"Black Smoke Friday: Missouri Gas Pipeline Explosion Causes 300-Foot Fireball"
CREDIT: Marcia Withers
A 30-inch gas gas pipeline in a rural area of western Missouri ruptured and exploded early Friday morning and sent a 300 foot high fireball into the air, Fox 4 news reports.
NBC station KOMU reported that the glow from the burning Panhandle Eastern Pipeline could be seen for miles. There were no injuries or fatalities, but three homes within a half-mile of the blast were evacuated. The blaze took more than two hours to extinguish and by mid-morning on Friday the residents had been allowed back in, according to Fox.
Local news reports said that by morning, a “smoldering moon-like crater” could be seen at the site of the explosion. The flames also destroyed seven buildings on a nearby hog farm. One commenter on KOMU’s report said the fire “lit up the whole area like it was daytime.” Some residents reported their homes were shaking.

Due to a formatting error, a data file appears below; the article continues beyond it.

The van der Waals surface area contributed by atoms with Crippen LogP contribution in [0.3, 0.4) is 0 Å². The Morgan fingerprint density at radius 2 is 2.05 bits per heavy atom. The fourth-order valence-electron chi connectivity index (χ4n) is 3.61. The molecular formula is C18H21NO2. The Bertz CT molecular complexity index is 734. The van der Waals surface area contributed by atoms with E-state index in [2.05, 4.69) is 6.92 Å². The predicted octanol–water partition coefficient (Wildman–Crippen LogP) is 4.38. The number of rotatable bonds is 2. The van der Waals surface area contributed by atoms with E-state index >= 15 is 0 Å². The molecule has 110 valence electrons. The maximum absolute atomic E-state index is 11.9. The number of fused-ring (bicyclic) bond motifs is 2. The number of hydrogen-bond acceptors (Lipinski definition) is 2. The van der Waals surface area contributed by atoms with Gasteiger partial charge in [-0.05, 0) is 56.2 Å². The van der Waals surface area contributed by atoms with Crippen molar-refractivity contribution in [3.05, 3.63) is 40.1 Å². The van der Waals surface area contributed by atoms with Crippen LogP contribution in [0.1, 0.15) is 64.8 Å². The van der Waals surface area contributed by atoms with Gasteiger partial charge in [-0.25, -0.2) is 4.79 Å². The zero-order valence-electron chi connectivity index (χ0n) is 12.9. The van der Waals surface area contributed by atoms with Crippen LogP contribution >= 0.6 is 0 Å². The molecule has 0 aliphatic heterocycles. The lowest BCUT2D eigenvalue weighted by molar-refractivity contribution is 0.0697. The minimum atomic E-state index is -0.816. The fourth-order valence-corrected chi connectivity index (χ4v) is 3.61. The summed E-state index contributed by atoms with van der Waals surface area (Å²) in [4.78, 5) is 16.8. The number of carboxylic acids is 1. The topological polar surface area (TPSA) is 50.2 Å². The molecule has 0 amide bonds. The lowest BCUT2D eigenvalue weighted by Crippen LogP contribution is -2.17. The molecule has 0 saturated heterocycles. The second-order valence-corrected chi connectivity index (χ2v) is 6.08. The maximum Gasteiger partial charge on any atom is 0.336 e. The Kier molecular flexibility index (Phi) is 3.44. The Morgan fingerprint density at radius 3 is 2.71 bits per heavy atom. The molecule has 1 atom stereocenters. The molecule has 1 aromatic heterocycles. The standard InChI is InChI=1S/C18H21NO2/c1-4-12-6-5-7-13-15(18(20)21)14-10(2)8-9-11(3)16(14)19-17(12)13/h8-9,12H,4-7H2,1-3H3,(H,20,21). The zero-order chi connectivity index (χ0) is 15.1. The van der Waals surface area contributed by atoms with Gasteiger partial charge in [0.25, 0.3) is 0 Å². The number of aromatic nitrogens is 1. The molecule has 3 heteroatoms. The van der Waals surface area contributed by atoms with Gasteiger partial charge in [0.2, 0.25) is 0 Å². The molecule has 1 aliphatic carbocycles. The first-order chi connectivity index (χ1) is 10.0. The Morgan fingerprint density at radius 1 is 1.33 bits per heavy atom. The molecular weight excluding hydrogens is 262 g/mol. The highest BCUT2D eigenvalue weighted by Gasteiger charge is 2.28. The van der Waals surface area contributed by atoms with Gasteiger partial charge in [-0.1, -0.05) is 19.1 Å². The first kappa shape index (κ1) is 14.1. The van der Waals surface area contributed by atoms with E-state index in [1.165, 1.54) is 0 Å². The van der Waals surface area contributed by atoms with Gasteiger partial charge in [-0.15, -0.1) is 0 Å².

The explosion can be seen here courtesy of YouTube user John Pahlow:
This is not the first time an explosion has occurred on this pipeline. According to the Pipeline and Hazardous Materials Safety Administration, the same line ruptured on August 25, 2008, causing an explosion and a 7-feet deep crater, about 50 feet wide. The accident caused about $1 million in damage.
The cause of Friday’s rupture and subsequent explosion is not yet known, but Panhandle Eastern Pipe Line Co., the company that owns the pipeline, and federal and state regulatory agencies will conduct an investigation.
Though a 30-inch diameter pipeline may not sound very big, it is actually comparatively large for pipelines. It’s important to note that sizable explosions can come from seemingly small pipelines as well — earlier this month, a 10-inch Chevron natural gas pipeline exploded near a drilling rig in Milford, Texas, leading the company to ask law enforcement to evacuate the entire town.